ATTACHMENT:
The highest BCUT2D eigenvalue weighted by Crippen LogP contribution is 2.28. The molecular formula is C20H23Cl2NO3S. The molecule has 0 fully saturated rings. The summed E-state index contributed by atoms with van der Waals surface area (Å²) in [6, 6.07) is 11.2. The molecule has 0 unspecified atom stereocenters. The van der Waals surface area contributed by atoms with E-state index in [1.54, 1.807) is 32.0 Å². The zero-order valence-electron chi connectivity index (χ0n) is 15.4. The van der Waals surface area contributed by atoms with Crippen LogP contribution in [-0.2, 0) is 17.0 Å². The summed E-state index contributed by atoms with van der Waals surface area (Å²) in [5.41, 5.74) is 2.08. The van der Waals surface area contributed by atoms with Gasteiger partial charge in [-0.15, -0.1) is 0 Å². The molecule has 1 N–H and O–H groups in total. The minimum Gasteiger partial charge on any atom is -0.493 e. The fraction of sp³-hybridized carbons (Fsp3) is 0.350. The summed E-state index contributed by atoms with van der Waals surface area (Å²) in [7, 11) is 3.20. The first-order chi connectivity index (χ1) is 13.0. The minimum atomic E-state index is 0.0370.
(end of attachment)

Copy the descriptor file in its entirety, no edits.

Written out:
The highest BCUT2D eigenvalue weighted by Crippen LogP contribution is 2.28. The molecular formula is C20H23Cl2NO3S. The molecule has 0 fully saturated rings. The summed E-state index contributed by atoms with van der Waals surface area (Å²) in [6, 6.07) is 11.2. The molecule has 0 unspecified atom stereocenters. The van der Waals surface area contributed by atoms with E-state index in [1.54, 1.807) is 32.0 Å². The zero-order valence-electron chi connectivity index (χ0n) is 15.4. The van der Waals surface area contributed by atoms with Crippen LogP contribution in [-0.2, 0) is 17.0 Å². The summed E-state index contributed by atoms with van der Waals surface area (Å²) in [5.41, 5.74) is 2.08. The van der Waals surface area contributed by atoms with Gasteiger partial charge in [-0.15, -0.1) is 0 Å². The molecule has 1 N–H and O–H groups in total. The minimum Gasteiger partial charge on any atom is -0.493 e. The fraction of sp³-hybridized carbons (Fsp3) is 0.350. The summed E-state index contributed by atoms with van der Waals surface area (Å²) in [7, 11) is 3.20. The first-order chi connectivity index (χ1) is 13.0. The minimum atomic E-state index is 0.0370.